In this three hour special, a number of guests addressed the growing problem of electronic harassment, remote assaults, surveillance, and organized stalking. First up, Derrick Robinson, President of the human rights organization Freedom From Covert Harassment and Surveillance (FFCHS), said he was targeted, stalked, and harassed after leaving the Navy, and then discovered many others were experiencing the same thing. While such tactics didn't seem completely foreign to Robinson coming from the military, "what I have found when people come to me is that they just don't know why they're being targeted,"-- they are average, law-abiding citizens not causing any problems. Though he hasn't communicated directly with the perpetrators, what he determined from their technologies and methodologies is that "this is a worldwide mind control, population control agenda that is happening." According to Justice Dept. figures from 2009, some 500,000 people have reported being the victim of some type of group stalking, he cited.
Symptoms of electronic harassment vary, though many victims report hearing voices not their own, telling them to do certain things, said Robinson, adding that this kind of technology was developed decades ago (the Russian's LIDA machine is one example). Next up, Lisa Becker and Ron Gillman, two targeted people, described their experiences. Becker believes she was microchipped and implanted during an elective surgical procedure as part of an agenda that's using neuroscience experiments to gain control of the human mind. Gillman lamented that he hears a variety of "voice-to-skull" messages all day long, and also had corrective surgery to repair damage he suffered from microwave energy weapons.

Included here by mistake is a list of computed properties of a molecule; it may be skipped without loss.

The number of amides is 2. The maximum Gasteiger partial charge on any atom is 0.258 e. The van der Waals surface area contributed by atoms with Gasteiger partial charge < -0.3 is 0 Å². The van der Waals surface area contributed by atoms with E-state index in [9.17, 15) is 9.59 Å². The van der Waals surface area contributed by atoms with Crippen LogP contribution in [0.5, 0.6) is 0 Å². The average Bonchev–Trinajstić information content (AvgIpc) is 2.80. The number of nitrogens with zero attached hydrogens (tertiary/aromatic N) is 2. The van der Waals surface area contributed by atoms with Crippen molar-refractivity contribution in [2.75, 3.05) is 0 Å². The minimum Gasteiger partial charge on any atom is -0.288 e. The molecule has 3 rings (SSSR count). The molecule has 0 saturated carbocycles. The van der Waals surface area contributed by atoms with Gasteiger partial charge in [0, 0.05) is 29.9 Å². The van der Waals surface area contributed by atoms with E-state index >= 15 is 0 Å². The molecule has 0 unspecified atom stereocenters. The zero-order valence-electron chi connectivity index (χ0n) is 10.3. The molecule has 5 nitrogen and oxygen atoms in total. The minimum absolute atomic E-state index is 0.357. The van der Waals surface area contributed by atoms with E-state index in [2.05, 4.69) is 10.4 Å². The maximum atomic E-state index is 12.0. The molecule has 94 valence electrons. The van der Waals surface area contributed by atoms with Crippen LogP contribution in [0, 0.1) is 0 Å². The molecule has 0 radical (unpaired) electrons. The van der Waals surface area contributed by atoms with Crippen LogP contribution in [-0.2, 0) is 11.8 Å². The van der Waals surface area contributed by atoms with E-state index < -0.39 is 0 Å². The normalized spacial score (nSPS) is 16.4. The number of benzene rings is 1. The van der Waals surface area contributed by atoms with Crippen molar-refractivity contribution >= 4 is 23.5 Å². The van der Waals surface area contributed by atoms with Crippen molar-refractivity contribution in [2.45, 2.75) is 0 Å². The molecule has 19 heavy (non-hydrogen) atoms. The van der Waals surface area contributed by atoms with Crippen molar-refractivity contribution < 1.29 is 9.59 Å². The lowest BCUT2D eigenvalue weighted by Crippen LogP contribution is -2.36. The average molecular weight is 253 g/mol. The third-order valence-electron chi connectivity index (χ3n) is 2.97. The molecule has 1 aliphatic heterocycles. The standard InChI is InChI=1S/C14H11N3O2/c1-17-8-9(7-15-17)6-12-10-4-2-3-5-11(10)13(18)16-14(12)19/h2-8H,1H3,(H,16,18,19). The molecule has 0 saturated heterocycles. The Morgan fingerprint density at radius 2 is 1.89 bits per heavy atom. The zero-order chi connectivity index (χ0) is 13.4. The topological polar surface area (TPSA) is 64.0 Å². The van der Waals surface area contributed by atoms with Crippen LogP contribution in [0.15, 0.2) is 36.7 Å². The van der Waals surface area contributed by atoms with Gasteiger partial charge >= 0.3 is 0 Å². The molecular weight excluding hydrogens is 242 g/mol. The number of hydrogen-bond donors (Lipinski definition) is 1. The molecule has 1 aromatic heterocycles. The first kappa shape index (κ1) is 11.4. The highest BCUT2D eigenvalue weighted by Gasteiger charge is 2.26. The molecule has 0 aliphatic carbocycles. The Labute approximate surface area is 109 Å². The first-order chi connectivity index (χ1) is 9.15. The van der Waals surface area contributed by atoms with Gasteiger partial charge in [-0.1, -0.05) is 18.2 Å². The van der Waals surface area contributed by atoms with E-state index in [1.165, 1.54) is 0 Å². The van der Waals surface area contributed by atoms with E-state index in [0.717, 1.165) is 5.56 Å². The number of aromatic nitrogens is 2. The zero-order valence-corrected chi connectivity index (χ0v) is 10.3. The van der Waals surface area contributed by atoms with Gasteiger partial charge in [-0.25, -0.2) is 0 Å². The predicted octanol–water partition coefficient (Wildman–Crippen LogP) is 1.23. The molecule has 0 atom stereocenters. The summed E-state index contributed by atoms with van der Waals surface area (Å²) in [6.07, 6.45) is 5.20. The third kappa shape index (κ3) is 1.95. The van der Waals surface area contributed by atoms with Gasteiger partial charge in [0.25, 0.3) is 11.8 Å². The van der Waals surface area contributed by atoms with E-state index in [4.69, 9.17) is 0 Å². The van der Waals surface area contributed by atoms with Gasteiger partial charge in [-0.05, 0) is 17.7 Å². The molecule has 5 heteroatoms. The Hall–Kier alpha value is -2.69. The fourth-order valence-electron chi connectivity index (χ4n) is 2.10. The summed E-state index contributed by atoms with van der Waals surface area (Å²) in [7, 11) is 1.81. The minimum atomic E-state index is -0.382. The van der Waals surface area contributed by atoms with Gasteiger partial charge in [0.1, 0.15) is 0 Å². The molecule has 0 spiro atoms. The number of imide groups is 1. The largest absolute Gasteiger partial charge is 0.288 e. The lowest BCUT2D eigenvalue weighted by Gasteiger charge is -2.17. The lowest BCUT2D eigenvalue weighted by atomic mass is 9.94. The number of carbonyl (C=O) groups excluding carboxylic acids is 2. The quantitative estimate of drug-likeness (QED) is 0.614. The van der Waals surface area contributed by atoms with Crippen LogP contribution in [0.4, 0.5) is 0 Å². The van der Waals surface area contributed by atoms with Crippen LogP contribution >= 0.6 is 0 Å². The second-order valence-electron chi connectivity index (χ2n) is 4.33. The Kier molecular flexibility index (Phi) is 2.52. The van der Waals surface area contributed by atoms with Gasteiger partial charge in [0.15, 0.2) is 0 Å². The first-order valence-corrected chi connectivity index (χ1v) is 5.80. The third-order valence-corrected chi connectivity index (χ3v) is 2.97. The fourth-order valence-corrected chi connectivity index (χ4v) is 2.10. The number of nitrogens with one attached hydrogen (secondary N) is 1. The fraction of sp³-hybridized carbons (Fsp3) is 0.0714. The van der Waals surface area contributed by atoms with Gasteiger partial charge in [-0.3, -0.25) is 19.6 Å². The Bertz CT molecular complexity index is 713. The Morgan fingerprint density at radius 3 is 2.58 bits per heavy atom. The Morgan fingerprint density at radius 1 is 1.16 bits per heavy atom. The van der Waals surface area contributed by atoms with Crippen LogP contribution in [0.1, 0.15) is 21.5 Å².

UFO researcher Miles Johnston with the Anomalous Mind Management Abductee Contactee Helpline (AMMACH) appeared in the second half, and spoke about how power grids are being used to send out forms of electronic harassment. He said that the banning of incandescent bulbs in favor of LED and 'energy saving' bulbs is part of a scheme to send pulsed codes into the brain, possibly employing alien methods. At some transmitter stations, there have been reports of a strange black goo that shows signs of intelligence, he noted. Joanne Summerscales, the founder of AMMACH, joined Johnston, and spoke about a frequency device that functions as a gateway portal which interfaces with dimensional visitors. In the last hour, UK resident Marie Kayali, who'd had ET-related incidents early in life, talked about deliberate harassment she endured, and Jean McDonald described various involuntary procedures conducted on her, such as implants placed in her eye, using alien technology.
First hour guest Ian Punnett talked to George about his new book How to Pray..., and also announced that July 14th would be his last regularly scheduled appearance as a Coast host due to continued problems with his tinnitus condition. Back when he was in seminary, he started collecting people's prayers, and realized there was a lot of anger toward God, which he decided to make the subject of his book. "The important thing is, we've got to get anger out of our systems, or it will kill us," he remarked. As for his next plans, Ian said he's been named as a scholar-in-residence at the Walter Cronkite School of Journalism and Mass Communication in Phoenix, and will begin working on his PhD there in the fall.